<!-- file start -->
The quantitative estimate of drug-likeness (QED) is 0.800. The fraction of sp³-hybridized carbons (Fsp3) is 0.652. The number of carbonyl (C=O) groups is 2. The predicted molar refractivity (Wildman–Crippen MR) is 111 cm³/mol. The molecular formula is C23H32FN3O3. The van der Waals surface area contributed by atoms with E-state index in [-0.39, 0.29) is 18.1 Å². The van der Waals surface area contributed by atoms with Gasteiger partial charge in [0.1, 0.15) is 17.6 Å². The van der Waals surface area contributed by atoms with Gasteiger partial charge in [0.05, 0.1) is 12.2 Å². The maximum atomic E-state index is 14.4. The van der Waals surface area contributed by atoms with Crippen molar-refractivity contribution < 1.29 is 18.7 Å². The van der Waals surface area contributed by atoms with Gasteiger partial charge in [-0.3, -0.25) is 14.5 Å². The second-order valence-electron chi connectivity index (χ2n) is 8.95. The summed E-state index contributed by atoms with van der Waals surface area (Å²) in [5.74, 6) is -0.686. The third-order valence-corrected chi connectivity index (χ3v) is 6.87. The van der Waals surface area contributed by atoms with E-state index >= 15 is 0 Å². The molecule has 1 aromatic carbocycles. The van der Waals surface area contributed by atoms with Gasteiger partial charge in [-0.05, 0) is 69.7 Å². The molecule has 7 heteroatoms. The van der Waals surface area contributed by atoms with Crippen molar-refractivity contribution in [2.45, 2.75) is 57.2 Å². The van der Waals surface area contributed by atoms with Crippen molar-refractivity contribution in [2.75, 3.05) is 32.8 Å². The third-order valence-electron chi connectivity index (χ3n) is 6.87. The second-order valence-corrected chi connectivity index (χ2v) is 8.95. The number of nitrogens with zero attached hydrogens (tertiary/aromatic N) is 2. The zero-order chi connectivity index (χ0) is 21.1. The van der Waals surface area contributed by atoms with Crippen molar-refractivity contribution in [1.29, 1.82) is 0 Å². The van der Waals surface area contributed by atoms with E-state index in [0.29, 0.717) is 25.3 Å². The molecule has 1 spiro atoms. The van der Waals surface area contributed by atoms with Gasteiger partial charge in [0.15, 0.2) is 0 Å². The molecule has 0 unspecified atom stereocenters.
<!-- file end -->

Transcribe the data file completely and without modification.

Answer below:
The quantitative estimate of drug-likeness (QED) is 0.800. The fraction of sp³-hybridized carbons (Fsp3) is 0.652. The number of carbonyl (C=O) groups is 2. The predicted molar refractivity (Wildman–Crippen MR) is 111 cm³/mol. The molecular formula is C23H32FN3O3. The van der Waals surface area contributed by atoms with E-state index in [-0.39, 0.29) is 18.1 Å². The van der Waals surface area contributed by atoms with Gasteiger partial charge in [0.1, 0.15) is 17.6 Å². The van der Waals surface area contributed by atoms with Gasteiger partial charge in [0.05, 0.1) is 12.2 Å². The maximum atomic E-state index is 14.4. The van der Waals surface area contributed by atoms with Crippen molar-refractivity contribution < 1.29 is 18.7 Å². The van der Waals surface area contributed by atoms with Gasteiger partial charge in [-0.3, -0.25) is 14.5 Å². The second-order valence-electron chi connectivity index (χ2n) is 8.95. The summed E-state index contributed by atoms with van der Waals surface area (Å²) in [5.74, 6) is -0.686. The third-order valence-corrected chi connectivity index (χ3v) is 6.87. The van der Waals surface area contributed by atoms with E-state index >= 15 is 0 Å². The molecule has 1 aromatic carbocycles. The van der Waals surface area contributed by atoms with Gasteiger partial charge in [-0.05, 0) is 69.7 Å². The molecule has 7 heteroatoms. The van der Waals surface area contributed by atoms with Crippen molar-refractivity contribution in [2.45, 2.75) is 57.2 Å². The van der Waals surface area contributed by atoms with Crippen molar-refractivity contribution in [2.75, 3.05) is 32.8 Å². The third-order valence-electron chi connectivity index (χ3n) is 6.87. The second-order valence-corrected chi connectivity index (χ2v) is 8.95. The number of nitrogens with zero attached hydrogens (tertiary/aromatic N) is 2. The zero-order chi connectivity index (χ0) is 21.1. The van der Waals surface area contributed by atoms with Crippen molar-refractivity contribution in [1.29, 1.82) is 0 Å². The van der Waals surface area contributed by atoms with E-state index in [0.29, 0.717) is 25.3 Å². The molecule has 1 spiro atoms. The van der Waals surface area contributed by atoms with Gasteiger partial charge in [0.15, 0.2) is 0 Å². The molecule has 0 unspecified atom stereocenters.